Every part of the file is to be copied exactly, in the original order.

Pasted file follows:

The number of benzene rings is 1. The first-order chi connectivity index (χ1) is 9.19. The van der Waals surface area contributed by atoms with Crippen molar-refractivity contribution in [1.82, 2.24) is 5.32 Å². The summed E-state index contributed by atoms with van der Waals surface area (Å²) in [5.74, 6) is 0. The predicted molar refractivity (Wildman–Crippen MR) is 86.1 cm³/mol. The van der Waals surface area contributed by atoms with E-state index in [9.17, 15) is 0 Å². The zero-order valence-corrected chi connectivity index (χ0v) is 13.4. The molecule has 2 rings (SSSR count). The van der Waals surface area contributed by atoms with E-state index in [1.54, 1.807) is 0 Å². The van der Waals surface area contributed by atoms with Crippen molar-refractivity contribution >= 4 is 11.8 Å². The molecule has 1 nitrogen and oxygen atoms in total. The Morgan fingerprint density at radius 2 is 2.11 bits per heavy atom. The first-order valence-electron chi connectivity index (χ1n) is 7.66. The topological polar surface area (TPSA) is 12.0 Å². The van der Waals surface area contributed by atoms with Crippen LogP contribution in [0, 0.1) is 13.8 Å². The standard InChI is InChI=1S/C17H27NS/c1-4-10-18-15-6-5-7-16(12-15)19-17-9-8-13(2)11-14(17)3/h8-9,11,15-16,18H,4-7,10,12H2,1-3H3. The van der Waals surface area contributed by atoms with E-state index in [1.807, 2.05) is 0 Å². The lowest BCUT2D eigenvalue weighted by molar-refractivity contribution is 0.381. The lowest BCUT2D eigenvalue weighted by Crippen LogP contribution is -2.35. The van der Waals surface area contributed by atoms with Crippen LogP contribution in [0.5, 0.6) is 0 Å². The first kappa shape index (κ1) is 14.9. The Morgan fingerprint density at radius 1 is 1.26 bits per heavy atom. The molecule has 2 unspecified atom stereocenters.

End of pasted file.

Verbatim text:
The number of benzene rings is 1. The first-order chi connectivity index (χ1) is 9.19. The van der Waals surface area contributed by atoms with Crippen molar-refractivity contribution in [1.82, 2.24) is 5.32 Å². The summed E-state index contributed by atoms with van der Waals surface area (Å²) in [5.74, 6) is 0. The predicted molar refractivity (Wildman–Crippen MR) is 86.1 cm³/mol. The van der Waals surface area contributed by atoms with E-state index in [9.17, 15) is 0 Å². The zero-order valence-corrected chi connectivity index (χ0v) is 13.4. The molecule has 2 rings (SSSR count). The van der Waals surface area contributed by atoms with E-state index in [1.54, 1.807) is 0 Å². The van der Waals surface area contributed by atoms with Crippen molar-refractivity contribution >= 4 is 11.8 Å². The molecule has 1 nitrogen and oxygen atoms in total. The Morgan fingerprint density at radius 2 is 2.11 bits per heavy atom. The first-order valence-electron chi connectivity index (χ1n) is 7.66. The topological polar surface area (TPSA) is 12.0 Å². The van der Waals surface area contributed by atoms with Crippen LogP contribution in [0, 0.1) is 13.8 Å². The standard InChI is InChI=1S/C17H27NS/c1-4-10-18-15-6-5-7-16(12-15)19-17-9-8-13(2)11-14(17)3/h8-9,11,15-16,18H,4-7,10,12H2,1-3H3. The van der Waals surface area contributed by atoms with E-state index in [1.807, 2.05) is 0 Å². The lowest BCUT2D eigenvalue weighted by molar-refractivity contribution is 0.381. The lowest BCUT2D eigenvalue weighted by Crippen LogP contribution is -2.35. The van der Waals surface area contributed by atoms with Crippen LogP contribution in [0.5, 0.6) is 0 Å². The first kappa shape index (κ1) is 14.9. The Morgan fingerprint density at radius 1 is 1.26 bits per heavy atom. The molecule has 2 unspecified atom stereocenters.